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re: RE: st: A bug in egen and gen?

From   Christopher Baum <>
To   <>
Subject   re: RE: st: A bug in egen and gen?
Date   Fri, 18 Feb 2011 09:12:23 -0500

I would just add one thing to this discussion. I somehow doubt that the original poster is working with very large (million-obs+) datasets with hundreds or thousands of variables. There are those of us who encounter and struggle with such datasets. He is correct in noting that advances in readily available technology remove a lot of constraints: no reason nowadays to work with a 32-bit operating system (especially since those that are are really lame), no reason to have less than 4 Gb of RAM or 0.5 terabyte hard disk, etc. on even a relatively inexpensive new machine.

BUT 4 Gb of RAM is not enough to analyze a number of commonly-used social science and finance data sets, even in their most parsimonious form, on any operating system supported by Stata. And disk space, while plentiful, should not be consumed without concern for the fact that reading and writing a .dta file that is possibly twice as large is quite a bit slower. Computers' speed improvements have not so readily extended to input/output, and until solid-state hard disks are ubiquitous and cheap, that's not going to happen without paying quite a bit more for a machine. His suggestion to automatically -compress- every time you use -save- would make that operation very tedious in a context where thousands of variables have to be evaluated. So there are good reasons for having a program that allows you to read and save floating-point numbers in single precision, especially when the innate precision of any number in, e.g., the national income accounts can be readily represented by !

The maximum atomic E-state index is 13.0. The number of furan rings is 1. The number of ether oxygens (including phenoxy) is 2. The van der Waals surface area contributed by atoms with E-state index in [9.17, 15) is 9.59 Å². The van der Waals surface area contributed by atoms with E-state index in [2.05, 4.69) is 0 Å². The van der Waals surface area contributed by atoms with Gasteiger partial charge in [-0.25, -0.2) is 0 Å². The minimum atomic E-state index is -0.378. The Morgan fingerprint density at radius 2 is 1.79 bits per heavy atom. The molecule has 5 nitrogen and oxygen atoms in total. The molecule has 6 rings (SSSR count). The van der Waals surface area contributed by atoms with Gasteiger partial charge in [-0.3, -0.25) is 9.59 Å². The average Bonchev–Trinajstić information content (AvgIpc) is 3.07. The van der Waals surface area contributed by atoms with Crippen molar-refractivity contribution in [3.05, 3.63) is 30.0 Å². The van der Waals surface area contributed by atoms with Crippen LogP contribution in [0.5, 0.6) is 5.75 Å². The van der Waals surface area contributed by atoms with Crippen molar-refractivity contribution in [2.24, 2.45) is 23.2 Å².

a single-precision ("float"). StataCorp's choice for Mata was to represent all numeric variables as doubles, but then I do not usually move my whole data set into Mata matrices. 

Whether float or double should be the default data type is a matter of preference, and you are free to exercise that preference. If you work with relatively small data sets, you might well want to set precision to double as the default. For many of us who work with very large data sets, it would be a disastrous choice. What works very well for some users will not work well for others, and many Stata users face resource constraints: they cannot readily get a machine with 8 Gb or more of RAM, or a larger hard disk---or even an upgrade to Stata 11! Keep in mind that not all users have ready access to the latest and greatest that the computer industry has to offer, but they still want to take advantage of Stata.


PS> On the subject of egen and its alleged deficiencies: -egen- is pure ado-file code, of the sort that anyone can write. If the complainer wants to write his own improved version of a program that does what -egen- does, but does it to his liking, he is free to do so and share it via SSC with other users.

Kit Baum   |   Boston College Economics & DIW Berlin   |
                              An Introduction to Stata Programming  |
   An Introduction to Modern Econometrics Using Stata  |

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